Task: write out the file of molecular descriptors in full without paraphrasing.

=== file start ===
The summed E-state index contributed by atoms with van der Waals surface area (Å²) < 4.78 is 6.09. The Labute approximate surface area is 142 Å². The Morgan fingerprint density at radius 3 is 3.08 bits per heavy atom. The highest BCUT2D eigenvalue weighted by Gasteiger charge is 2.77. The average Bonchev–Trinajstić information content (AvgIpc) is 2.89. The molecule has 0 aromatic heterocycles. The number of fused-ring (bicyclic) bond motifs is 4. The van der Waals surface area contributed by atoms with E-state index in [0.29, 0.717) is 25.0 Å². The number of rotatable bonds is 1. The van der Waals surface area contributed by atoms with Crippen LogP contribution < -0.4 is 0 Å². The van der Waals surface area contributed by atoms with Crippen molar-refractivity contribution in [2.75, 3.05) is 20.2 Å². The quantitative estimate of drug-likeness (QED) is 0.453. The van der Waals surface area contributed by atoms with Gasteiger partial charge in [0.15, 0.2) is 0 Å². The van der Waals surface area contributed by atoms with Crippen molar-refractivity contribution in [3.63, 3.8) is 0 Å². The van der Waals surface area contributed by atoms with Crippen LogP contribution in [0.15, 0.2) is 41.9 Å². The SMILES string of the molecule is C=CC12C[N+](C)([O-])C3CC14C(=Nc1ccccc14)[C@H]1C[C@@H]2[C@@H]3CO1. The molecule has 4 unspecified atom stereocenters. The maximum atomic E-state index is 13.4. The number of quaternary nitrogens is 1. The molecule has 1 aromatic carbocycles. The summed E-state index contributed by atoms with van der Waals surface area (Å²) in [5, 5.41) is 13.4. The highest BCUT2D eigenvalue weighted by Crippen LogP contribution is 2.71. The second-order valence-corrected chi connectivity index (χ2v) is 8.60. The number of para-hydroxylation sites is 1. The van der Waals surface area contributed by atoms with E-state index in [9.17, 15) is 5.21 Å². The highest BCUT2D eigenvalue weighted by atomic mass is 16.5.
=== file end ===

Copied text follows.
The summed E-state index contributed by atoms with van der Waals surface area (Å²) < 4.78 is 6.09. The Labute approximate surface area is 142 Å². The Morgan fingerprint density at radius 3 is 3.08 bits per heavy atom. The highest BCUT2D eigenvalue weighted by Gasteiger charge is 2.77. The average Bonchev–Trinajstić information content (AvgIpc) is 2.89. The molecule has 0 aromatic heterocycles. The number of fused-ring (bicyclic) bond motifs is 4. The van der Waals surface area contributed by atoms with E-state index in [0.29, 0.717) is 25.0 Å². The number of rotatable bonds is 1. The van der Waals surface area contributed by atoms with Crippen LogP contribution < -0.4 is 0 Å². The van der Waals surface area contributed by atoms with Crippen molar-refractivity contribution in [2.75, 3.05) is 20.2 Å². The quantitative estimate of drug-likeness (QED) is 0.453. The van der Waals surface area contributed by atoms with Gasteiger partial charge in [0.15, 0.2) is 0 Å². The van der Waals surface area contributed by atoms with Crippen molar-refractivity contribution in [3.63, 3.8) is 0 Å². The van der Waals surface area contributed by atoms with Crippen LogP contribution in [0.15, 0.2) is 41.9 Å². The SMILES string of the molecule is C=CC12C[N+](C)([O-])C3CC14C(=Nc1ccccc14)[C@H]1C[C@@H]2[C@@H]3CO1. The molecule has 4 unspecified atom stereocenters. The maximum atomic E-state index is 13.4. The number of quaternary nitrogens is 1. The molecule has 1 aromatic carbocycles. The summed E-state index contributed by atoms with van der Waals surface area (Å²) in [5, 5.41) is 13.4. The highest BCUT2D eigenvalue weighted by Crippen LogP contribution is 2.71. The second-order valence-corrected chi connectivity index (χ2v) is 8.60. The number of para-hydroxylation sites is 1. The van der Waals surface area contributed by atoms with E-state index in [9.17, 15) is 5.21 Å². The highest BCUT2D eigenvalue weighted by atomic mass is 16.5.